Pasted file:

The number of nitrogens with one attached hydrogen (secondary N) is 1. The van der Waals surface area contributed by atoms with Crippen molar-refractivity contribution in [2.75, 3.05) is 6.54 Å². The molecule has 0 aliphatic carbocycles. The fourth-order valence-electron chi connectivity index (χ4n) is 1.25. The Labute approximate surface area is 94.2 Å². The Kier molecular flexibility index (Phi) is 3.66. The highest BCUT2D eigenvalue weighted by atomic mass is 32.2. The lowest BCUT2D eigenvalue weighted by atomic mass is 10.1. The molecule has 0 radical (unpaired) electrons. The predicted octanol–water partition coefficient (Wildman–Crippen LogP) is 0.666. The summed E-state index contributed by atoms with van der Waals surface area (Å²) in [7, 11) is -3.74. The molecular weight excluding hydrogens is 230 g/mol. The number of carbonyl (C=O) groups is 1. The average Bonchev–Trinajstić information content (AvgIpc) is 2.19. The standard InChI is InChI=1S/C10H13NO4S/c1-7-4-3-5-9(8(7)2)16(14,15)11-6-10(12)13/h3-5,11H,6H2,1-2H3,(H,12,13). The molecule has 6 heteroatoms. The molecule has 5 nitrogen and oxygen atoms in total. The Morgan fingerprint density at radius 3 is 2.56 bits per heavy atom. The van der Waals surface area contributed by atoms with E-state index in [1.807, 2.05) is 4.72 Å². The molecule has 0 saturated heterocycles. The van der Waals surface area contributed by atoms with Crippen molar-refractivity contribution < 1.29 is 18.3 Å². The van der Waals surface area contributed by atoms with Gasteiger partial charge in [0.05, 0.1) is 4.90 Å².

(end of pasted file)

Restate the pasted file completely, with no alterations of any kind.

The number of nitrogens with one attached hydrogen (secondary N) is 1. The van der Waals surface area contributed by atoms with Crippen molar-refractivity contribution in [2.75, 3.05) is 6.54 Å². The molecule has 0 aliphatic carbocycles. The fourth-order valence-electron chi connectivity index (χ4n) is 1.25. The Labute approximate surface area is 94.2 Å². The Kier molecular flexibility index (Phi) is 3.66. The highest BCUT2D eigenvalue weighted by atomic mass is 32.2. The lowest BCUT2D eigenvalue weighted by atomic mass is 10.1. The molecule has 0 radical (unpaired) electrons. The predicted octanol–water partition coefficient (Wildman–Crippen LogP) is 0.666. The summed E-state index contributed by atoms with van der Waals surface area (Å²) in [7, 11) is -3.74. The molecular weight excluding hydrogens is 230 g/mol. The number of carbonyl (C=O) groups is 1. The average Bonchev–Trinajstić information content (AvgIpc) is 2.19. The standard InChI is InChI=1S/C10H13NO4S/c1-7-4-3-5-9(8(7)2)16(14,15)11-6-10(12)13/h3-5,11H,6H2,1-2H3,(H,12,13). The molecule has 6 heteroatoms. The molecule has 5 nitrogen and oxygen atoms in total. The Morgan fingerprint density at radius 3 is 2.56 bits per heavy atom. The van der Waals surface area contributed by atoms with E-state index in [1.807, 2.05) is 4.72 Å². The molecule has 0 saturated heterocycles. The van der Waals surface area contributed by atoms with Crippen molar-refractivity contribution < 1.29 is 18.3 Å². The van der Waals surface area contributed by atoms with Gasteiger partial charge in [0.05, 0.1) is 4.90 Å².